I also like Corey’s portmanteau term, organlegging, because of its euphonious echo of a relevant, well-known term, organ doning (which is also called organ donation, but not always).

      1.  Organlegging is probably a reference to the Larry Niven short stories, the first of which postulated that capital punishment would be instituted, on behalf of the rich, for ever-more minor offenses until (as the story had), running a red light would get you harvested for parts.

        1. Thanks Rob, you saved me the trouble. Niven also predicted the idea of flash mobs, and many other things on their way to becoming true.

  5. People donate corneas while they are still alive? And if so, they are choosing to be blind? Or do they donate just one? I don’t understand. I have bilateral transplants, donated by the parents from their 6 year old son who died in a car accident. 

    1. Lose your sight in one eye or starve to death.

      I was at work once when a messenger came up and handed me two specimen containers, each one holding an eye labeled 8 year-old girl bicycle accident.

  6. I like how Cory associates everything with “austerity” now. 

    This organ trade has been going on for many, many years and has nothing to do with Europe now trying to within its means. 

    1. And China will execute a prisoner who has been type-matched to you in order to deliver a fresh kidney on demand. Japanese people have been going to China for this for a long time, as the organ donation rate in Japan is very low due to cultural prejudice.

      1.  Must ask for sauce.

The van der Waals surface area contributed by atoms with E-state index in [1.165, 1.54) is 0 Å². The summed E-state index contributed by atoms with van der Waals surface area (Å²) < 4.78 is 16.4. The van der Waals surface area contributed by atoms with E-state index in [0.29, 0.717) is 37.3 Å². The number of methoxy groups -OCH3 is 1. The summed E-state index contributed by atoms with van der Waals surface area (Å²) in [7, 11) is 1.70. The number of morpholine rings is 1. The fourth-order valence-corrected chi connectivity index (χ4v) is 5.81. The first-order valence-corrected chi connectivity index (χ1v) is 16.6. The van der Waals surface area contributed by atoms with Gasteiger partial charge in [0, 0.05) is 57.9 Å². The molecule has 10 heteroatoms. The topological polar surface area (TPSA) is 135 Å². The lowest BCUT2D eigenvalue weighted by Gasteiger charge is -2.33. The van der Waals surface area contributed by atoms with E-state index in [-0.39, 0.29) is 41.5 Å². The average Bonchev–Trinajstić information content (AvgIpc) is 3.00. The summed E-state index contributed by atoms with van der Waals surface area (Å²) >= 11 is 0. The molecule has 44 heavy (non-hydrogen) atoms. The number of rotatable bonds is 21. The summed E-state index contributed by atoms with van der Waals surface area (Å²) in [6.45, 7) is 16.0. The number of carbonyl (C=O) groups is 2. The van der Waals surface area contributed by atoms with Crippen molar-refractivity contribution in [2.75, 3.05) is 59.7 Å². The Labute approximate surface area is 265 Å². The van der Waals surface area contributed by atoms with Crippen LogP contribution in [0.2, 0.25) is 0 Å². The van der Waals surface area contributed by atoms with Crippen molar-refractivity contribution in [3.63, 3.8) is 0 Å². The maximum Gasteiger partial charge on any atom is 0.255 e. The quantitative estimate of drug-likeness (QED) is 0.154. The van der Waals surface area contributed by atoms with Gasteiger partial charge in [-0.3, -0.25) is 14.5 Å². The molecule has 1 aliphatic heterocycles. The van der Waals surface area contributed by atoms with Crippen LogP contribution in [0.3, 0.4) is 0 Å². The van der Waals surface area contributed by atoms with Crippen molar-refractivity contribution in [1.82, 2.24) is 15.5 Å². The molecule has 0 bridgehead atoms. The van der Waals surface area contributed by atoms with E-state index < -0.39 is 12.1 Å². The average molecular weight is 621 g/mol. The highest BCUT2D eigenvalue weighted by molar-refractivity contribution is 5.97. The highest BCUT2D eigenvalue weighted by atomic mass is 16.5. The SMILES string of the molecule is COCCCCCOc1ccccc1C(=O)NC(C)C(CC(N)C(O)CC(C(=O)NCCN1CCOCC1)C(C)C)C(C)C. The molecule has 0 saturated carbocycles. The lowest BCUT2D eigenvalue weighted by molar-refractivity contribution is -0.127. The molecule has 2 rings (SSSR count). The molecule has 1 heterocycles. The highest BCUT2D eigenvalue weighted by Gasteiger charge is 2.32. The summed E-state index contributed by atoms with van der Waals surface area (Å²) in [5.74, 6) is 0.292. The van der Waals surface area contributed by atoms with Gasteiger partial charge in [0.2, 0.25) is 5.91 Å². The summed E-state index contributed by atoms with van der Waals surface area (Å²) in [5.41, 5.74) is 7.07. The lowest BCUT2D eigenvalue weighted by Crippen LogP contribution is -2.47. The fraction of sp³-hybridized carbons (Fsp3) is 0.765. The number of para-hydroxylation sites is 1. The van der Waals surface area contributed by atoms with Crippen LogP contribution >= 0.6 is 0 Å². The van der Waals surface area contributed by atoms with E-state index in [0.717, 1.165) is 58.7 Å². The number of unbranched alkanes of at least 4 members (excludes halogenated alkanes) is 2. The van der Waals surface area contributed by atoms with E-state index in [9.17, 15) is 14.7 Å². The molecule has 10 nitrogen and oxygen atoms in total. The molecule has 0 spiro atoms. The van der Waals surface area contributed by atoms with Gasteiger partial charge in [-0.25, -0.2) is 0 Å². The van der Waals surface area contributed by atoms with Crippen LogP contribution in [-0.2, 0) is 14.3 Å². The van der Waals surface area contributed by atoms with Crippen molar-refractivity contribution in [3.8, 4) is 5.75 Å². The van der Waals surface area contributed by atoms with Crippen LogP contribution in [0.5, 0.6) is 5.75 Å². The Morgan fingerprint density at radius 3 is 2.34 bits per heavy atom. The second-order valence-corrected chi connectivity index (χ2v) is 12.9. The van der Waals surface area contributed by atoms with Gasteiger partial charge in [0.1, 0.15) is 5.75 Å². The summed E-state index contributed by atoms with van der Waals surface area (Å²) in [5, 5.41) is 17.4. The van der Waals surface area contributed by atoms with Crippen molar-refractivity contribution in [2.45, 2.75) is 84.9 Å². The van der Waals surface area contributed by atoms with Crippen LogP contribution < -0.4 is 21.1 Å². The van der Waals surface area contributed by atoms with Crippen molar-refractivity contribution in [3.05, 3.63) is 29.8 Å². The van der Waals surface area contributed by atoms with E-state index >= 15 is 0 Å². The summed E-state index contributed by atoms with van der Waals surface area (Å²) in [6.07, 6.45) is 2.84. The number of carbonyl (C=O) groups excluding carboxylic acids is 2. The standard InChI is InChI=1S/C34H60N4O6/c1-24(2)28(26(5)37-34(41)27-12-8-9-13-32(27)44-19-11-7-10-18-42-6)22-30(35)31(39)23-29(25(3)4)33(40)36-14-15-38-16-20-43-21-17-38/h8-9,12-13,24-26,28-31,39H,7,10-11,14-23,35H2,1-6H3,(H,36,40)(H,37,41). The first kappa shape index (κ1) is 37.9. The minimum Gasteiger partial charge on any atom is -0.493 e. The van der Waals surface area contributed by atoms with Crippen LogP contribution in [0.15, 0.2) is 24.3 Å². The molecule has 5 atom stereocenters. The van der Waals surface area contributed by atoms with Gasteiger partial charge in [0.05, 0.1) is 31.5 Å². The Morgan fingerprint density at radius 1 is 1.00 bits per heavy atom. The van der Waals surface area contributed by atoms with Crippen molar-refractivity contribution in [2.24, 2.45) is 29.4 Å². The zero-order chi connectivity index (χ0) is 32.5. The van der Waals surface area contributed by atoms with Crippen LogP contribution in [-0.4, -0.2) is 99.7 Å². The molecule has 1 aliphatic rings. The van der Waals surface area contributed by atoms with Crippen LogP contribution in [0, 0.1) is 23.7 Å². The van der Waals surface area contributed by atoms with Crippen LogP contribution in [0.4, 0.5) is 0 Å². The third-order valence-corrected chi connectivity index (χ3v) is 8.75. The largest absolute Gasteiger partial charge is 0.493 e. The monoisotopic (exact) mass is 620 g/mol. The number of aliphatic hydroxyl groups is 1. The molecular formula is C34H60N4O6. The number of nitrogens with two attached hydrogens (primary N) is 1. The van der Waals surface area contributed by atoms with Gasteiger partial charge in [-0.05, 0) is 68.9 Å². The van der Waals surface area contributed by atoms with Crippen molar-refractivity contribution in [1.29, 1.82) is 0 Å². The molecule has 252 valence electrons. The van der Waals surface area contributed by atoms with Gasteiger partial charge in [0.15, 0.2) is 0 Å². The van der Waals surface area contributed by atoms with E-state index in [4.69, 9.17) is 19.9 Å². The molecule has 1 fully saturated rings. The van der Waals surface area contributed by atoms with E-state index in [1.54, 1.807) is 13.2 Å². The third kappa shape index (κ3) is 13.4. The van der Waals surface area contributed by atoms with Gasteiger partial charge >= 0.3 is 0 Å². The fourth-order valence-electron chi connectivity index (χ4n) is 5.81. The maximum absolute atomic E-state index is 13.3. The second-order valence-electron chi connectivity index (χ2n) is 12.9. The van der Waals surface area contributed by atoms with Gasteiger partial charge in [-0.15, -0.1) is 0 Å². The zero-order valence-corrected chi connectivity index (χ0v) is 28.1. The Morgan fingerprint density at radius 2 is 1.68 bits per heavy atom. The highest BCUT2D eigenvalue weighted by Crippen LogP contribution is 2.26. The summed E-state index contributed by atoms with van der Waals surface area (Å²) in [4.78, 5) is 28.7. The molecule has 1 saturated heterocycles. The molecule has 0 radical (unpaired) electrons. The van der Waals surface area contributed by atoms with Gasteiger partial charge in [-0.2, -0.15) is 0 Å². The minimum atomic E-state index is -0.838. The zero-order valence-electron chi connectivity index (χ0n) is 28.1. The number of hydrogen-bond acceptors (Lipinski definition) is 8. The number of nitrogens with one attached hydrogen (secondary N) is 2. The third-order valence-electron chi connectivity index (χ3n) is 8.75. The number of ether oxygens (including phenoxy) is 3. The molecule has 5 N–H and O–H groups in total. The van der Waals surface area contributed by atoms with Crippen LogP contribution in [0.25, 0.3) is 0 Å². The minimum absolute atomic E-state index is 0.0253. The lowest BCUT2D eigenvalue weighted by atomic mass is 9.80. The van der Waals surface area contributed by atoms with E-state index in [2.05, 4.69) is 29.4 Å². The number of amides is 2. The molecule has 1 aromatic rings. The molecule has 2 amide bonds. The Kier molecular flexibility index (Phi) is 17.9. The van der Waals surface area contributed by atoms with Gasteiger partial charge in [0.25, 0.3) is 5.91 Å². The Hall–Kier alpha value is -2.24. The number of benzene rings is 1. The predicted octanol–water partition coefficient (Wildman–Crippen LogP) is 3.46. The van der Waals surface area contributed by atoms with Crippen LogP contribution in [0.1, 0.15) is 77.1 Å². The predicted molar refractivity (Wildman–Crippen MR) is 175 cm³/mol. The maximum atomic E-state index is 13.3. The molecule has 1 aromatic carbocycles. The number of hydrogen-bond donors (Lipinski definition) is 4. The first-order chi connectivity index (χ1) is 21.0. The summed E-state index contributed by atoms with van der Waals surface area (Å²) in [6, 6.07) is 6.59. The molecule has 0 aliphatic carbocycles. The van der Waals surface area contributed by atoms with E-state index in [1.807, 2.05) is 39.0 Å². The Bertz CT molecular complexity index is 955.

This isn’t at all unbelievable, but still, it’s a bold claim, and it warrants something.

  7. I’d give my right nut to make money off this …. 
    and yeah, Larry Niven wrote about ‘organlegging’ years and years ago ….

  8. As a matter of fact, I’d double-check this story.

    Point is, I live in Italy and, our lurid press notwithstanding, there hasn’t been any report of stolen organs at all – not even in the sleaziest magazines and websites. Given this, I would tend to doubt the reports from other countries as well…

  9. There are extensive arguments for legal organ markets that have roots in the practical benefits and protection for both the sellers and receivers of organs. Prohibiting market activity in something for which there will always be a demand has proven tragic for a product as harmless as marijuana. The results are (while not on the same scale) even more tragic when the product literally represents a life or death for all the same reasons.

    Unrelated to the above argument I think that it is important to point out that it’s a perennial fallacy people make, in thinking that by taking away someone else’s terrible option that they make their lives better and not more desperate.

    1. A reasonable living is just as easy to provide for people and would end organ markets.  If making lives better is the goal, DO THAT and don’t imagine that organ markets are anything other than grotesque.

  10. Thanks for the shout out Cory.  Not a month goes by where I don’t learn about another market for human bodies or body parts. The recent scandals in eastern europe are just part of a troubling pattern of technology outpacing ethics.  One thing that I’ve learned after six years studying organ markets is that no matter what human flesh always moves upwards, never down, the societal hierarchy.